exchange of all prisoners and agreeably to the arrangement entered into by you and myself. Why not take the privateersmen on parole and return the hostages on the same terms? I will with you arrange their exchange as soon as you can attend to it. Believing that nothin has happened, certainly not on my part, to prevent the exchange of all prisoners, hostages and privateersmen as well as all others on the terms agreed upon, I will detain the privateersmen one day longer before I return them to New York expecting to hear from you on the subject. In the meantime please inform me if the privateersmen and hostages are not released if that will prevent other exchanges.
I am, very respectfully, your obedient servant,
JOHN E. WOOL,
HEADQUARTERS DEPARTMENT OF THE MISSISSIPPI,
Saint Louis, Mo., June 7, 1862.
Lieutenant Colonel W. HOFFMAN,
Commissary-General of Prisoners, Detroit, Mich.
SIR: Your telegraphic dispatch was referred to General Halleck and he replied: "I shall parole most of those from Tennessee and Kentucky and permit them to return to their homes. " The dispatch being in the shape of an order in part I did not understand it, therefore submitted it to headquarters supposing it probable that General Halleck had telegraphed to you to know where he could send rebel prisoners and how many to each place. Your letter of the 5th instant makes the matter plain.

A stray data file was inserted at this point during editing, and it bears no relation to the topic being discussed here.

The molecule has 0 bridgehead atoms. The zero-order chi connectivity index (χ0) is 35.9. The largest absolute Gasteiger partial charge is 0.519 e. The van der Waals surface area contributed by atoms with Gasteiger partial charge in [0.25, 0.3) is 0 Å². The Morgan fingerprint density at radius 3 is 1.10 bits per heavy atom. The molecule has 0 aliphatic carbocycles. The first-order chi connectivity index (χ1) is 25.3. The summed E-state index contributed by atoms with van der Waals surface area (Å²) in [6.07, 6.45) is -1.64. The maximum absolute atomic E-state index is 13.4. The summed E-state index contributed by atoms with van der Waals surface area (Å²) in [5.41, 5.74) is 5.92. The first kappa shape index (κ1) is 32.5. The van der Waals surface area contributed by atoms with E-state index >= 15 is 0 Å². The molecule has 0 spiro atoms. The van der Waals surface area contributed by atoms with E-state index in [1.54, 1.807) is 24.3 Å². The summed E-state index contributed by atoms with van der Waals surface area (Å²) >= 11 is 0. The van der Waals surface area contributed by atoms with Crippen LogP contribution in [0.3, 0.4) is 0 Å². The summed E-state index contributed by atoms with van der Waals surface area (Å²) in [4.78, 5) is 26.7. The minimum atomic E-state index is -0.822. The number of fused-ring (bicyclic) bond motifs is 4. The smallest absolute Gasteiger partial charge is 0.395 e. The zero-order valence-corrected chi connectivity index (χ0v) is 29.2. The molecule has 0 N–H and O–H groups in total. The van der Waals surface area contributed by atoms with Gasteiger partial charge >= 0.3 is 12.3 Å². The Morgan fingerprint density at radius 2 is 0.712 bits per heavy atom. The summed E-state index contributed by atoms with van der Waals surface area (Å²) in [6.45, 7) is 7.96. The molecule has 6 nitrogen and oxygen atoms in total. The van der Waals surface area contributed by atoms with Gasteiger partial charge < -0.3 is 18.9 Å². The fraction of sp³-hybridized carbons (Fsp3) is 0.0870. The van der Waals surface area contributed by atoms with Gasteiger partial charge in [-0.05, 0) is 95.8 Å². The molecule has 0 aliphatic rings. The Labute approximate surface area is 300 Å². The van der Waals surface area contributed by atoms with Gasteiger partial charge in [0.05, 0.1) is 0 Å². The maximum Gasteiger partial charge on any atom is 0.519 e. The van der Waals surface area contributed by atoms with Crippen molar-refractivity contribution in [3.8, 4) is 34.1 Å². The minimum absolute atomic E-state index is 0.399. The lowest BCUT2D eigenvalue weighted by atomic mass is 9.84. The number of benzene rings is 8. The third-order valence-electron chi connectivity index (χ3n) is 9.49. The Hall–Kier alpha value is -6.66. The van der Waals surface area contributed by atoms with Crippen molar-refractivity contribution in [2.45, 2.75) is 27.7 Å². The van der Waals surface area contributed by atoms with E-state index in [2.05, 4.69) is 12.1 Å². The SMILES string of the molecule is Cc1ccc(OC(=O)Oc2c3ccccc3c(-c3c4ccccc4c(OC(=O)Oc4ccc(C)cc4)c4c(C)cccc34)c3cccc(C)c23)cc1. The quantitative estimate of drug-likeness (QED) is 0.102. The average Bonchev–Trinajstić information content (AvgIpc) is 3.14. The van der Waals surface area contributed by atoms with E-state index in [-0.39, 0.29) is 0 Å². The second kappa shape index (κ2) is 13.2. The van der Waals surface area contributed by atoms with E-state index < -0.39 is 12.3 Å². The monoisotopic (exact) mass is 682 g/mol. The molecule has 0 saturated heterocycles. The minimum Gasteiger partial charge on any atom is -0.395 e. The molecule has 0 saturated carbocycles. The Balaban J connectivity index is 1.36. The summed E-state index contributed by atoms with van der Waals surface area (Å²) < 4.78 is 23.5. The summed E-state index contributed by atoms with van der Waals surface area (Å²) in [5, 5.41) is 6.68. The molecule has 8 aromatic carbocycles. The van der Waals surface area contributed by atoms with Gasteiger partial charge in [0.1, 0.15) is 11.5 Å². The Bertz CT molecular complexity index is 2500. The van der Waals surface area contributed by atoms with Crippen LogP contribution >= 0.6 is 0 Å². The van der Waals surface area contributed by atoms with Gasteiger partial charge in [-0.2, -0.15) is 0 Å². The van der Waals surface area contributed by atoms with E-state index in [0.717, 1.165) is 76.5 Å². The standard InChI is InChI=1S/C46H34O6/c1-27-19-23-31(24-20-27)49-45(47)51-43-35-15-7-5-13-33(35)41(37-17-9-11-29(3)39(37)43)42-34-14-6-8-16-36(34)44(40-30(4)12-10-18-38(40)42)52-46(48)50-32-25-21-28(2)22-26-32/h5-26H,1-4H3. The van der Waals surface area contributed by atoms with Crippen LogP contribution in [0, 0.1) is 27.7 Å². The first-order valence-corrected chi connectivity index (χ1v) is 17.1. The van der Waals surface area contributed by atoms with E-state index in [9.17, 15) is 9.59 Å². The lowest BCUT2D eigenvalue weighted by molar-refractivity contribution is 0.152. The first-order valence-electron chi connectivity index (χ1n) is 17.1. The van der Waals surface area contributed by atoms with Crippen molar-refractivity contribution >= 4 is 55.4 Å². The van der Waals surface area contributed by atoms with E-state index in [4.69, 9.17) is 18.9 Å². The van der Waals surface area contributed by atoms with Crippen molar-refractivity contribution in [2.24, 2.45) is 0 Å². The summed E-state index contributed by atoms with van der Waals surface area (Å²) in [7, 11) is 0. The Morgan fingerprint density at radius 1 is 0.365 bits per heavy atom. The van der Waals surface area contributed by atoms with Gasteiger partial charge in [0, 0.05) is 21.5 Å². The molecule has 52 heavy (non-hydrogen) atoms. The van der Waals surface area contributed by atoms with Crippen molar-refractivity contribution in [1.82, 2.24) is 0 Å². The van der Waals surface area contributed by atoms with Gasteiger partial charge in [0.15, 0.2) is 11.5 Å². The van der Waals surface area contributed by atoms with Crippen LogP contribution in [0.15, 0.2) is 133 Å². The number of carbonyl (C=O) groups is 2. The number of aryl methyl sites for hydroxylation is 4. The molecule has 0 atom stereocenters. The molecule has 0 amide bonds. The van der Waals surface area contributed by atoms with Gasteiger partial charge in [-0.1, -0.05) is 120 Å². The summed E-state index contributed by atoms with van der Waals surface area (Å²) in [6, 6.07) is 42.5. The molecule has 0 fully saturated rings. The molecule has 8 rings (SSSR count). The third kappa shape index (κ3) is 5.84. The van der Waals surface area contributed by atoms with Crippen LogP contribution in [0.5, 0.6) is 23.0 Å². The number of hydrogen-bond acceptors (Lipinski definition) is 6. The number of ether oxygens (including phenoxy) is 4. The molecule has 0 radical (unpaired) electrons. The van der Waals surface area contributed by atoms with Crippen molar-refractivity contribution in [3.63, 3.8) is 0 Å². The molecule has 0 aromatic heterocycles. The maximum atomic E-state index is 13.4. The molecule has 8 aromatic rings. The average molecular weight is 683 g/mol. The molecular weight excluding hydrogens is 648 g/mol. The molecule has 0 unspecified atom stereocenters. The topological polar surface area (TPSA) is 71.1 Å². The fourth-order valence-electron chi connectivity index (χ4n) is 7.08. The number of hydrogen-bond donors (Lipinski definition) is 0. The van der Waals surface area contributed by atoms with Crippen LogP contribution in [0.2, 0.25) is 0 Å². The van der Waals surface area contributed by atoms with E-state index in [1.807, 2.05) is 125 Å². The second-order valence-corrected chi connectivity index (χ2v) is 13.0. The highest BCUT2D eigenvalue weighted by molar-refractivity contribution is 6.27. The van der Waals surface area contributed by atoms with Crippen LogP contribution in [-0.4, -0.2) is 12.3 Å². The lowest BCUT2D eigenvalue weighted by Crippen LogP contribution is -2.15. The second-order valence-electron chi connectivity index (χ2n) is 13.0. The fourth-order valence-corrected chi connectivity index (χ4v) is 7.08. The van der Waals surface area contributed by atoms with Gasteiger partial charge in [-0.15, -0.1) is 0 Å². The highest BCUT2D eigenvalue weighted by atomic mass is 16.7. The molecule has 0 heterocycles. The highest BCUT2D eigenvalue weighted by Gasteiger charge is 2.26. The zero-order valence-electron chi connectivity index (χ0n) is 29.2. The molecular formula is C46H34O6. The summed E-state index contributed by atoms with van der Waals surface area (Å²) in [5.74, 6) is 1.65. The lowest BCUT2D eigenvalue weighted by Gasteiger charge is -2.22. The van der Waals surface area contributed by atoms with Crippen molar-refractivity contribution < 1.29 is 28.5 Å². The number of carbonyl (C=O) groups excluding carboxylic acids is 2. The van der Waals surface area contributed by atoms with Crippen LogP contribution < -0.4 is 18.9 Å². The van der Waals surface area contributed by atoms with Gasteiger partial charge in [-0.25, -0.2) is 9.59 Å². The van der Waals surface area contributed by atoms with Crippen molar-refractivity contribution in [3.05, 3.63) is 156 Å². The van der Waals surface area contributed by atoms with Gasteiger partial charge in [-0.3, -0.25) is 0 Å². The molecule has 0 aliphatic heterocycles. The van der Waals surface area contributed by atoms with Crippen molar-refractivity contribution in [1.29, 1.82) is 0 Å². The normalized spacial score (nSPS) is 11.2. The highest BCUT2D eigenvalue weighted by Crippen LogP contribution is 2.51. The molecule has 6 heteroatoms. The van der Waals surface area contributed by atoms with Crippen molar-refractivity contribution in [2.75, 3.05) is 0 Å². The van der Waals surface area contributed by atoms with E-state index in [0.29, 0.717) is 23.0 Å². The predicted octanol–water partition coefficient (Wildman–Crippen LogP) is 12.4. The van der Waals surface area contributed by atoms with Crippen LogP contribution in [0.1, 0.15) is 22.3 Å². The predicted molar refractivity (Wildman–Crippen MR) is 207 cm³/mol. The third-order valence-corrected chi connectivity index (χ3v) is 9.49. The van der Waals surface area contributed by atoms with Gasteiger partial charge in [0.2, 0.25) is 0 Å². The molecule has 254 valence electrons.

Respectfully, your obedient servant,
W. SCOTT KETCHUM,
Brigadier-General and Assistant Inspector-General.
FORT WARREN, Boston Harbor, June 7, 1862.
General L. THOMAS,
Adjutant-General, Washington, D. C.
SIR: I have the honor to acknowledge your telegram of the 6th and an explanation required of me relative to requiring menial service of the Boston Cadets. I have the honor to inclose a copy of resolutions of this corps unexpectedly handed to me by its commander yesterday.
I am, sir, very respectfully, your obedient servant,
Colonel First Artillery and Brevet Colonel, Commanding Post.
FORT WARREN, June 6, 1862.
DEAR SIR: With unqualified pleasure I transmit a copy of resolutions passed by the non-commissioned officers and privates of my command in quarters on the evening of Wednesday, the 4th, with a spontaneous enthusiasm worty of the courtesy and consideration you have extended to them:
FORT WARREN, June 4, 1862.
Whereas, an article has appeared in the Boston Evening Transcrit of this date intimating that the Boston Independent Company of Cadets are dissatisfied with the quarters and duties assigned to them at Fort Warren:
Resolved, That we regret exceedingly that this article or anything whatsoever respecting the corps has been published in the newspapers.
Resolved, That as the aforesaid article did not emanate from us we utterly repudiate it and its insinuations.